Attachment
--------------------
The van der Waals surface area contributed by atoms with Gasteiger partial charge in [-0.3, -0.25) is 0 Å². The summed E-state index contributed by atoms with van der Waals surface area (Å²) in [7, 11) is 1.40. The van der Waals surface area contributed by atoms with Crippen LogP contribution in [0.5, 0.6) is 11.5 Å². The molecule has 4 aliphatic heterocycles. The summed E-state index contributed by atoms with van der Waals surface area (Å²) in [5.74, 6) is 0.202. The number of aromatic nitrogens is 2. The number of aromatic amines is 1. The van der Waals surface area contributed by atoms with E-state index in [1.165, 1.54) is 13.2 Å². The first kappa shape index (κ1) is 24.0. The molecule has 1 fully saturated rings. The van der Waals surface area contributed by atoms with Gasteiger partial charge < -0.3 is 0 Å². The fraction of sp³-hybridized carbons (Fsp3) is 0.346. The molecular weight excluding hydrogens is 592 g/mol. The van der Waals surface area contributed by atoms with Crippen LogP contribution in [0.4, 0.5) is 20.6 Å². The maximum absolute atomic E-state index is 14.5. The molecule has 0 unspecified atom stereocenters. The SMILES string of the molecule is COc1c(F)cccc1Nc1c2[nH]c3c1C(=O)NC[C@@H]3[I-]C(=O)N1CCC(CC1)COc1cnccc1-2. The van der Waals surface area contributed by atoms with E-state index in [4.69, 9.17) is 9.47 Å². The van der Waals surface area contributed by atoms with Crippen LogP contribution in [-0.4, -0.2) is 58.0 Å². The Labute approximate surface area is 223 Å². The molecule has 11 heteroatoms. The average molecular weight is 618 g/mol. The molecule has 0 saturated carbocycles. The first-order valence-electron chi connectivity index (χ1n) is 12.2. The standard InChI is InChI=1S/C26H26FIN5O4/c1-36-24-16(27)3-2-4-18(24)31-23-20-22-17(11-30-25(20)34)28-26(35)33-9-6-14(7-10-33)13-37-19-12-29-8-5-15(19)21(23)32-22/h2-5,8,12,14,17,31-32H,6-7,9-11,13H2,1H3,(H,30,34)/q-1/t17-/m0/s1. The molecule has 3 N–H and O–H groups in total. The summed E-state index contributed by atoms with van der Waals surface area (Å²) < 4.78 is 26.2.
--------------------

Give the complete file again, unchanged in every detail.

The van der Waals surface area contributed by atoms with Gasteiger partial charge in [-0.3, -0.25) is 0 Å². The summed E-state index contributed by atoms with van der Waals surface area (Å²) in [7, 11) is 1.40. The van der Waals surface area contributed by atoms with Crippen LogP contribution in [0.5, 0.6) is 11.5 Å². The molecule has 4 aliphatic heterocycles. The summed E-state index contributed by atoms with van der Waals surface area (Å²) in [5.74, 6) is 0.202. The number of aromatic nitrogens is 2. The number of aromatic amines is 1. The van der Waals surface area contributed by atoms with E-state index in [1.165, 1.54) is 13.2 Å². The first kappa shape index (κ1) is 24.0. The molecule has 1 fully saturated rings. The van der Waals surface area contributed by atoms with Gasteiger partial charge < -0.3 is 0 Å². The fraction of sp³-hybridized carbons (Fsp3) is 0.346. The molecular weight excluding hydrogens is 592 g/mol. The van der Waals surface area contributed by atoms with Crippen LogP contribution in [0.4, 0.5) is 20.6 Å². The maximum absolute atomic E-state index is 14.5. The molecule has 0 unspecified atom stereocenters. The SMILES string of the molecule is COc1c(F)cccc1Nc1c2[nH]c3c1C(=O)NC[C@@H]3[I-]C(=O)N1CCC(CC1)COc1cnccc1-2. The van der Waals surface area contributed by atoms with E-state index in [4.69, 9.17) is 9.47 Å². The van der Waals surface area contributed by atoms with Crippen LogP contribution in [-0.4, -0.2) is 58.0 Å². The Labute approximate surface area is 223 Å². The molecule has 11 heteroatoms. The average molecular weight is 618 g/mol. The molecule has 0 saturated carbocycles. The first-order valence-electron chi connectivity index (χ1n) is 12.2. The standard InChI is InChI=1S/C26H26FIN5O4/c1-36-24-16(27)3-2-4-18(24)31-23-20-22-17(11-30-25(20)34)28-26(35)33-9-6-14(7-10-33)13-37-19-12-29-8-5-15(19)21(23)32-22/h2-5,8,12,14,17,31-32H,6-7,9-11,13H2,1H3,(H,30,34)/q-1/t17-/m0/s1. The molecule has 3 N–H and O–H groups in total. The summed E-state index contributed by atoms with van der Waals surface area (Å²) < 4.78 is 26.2.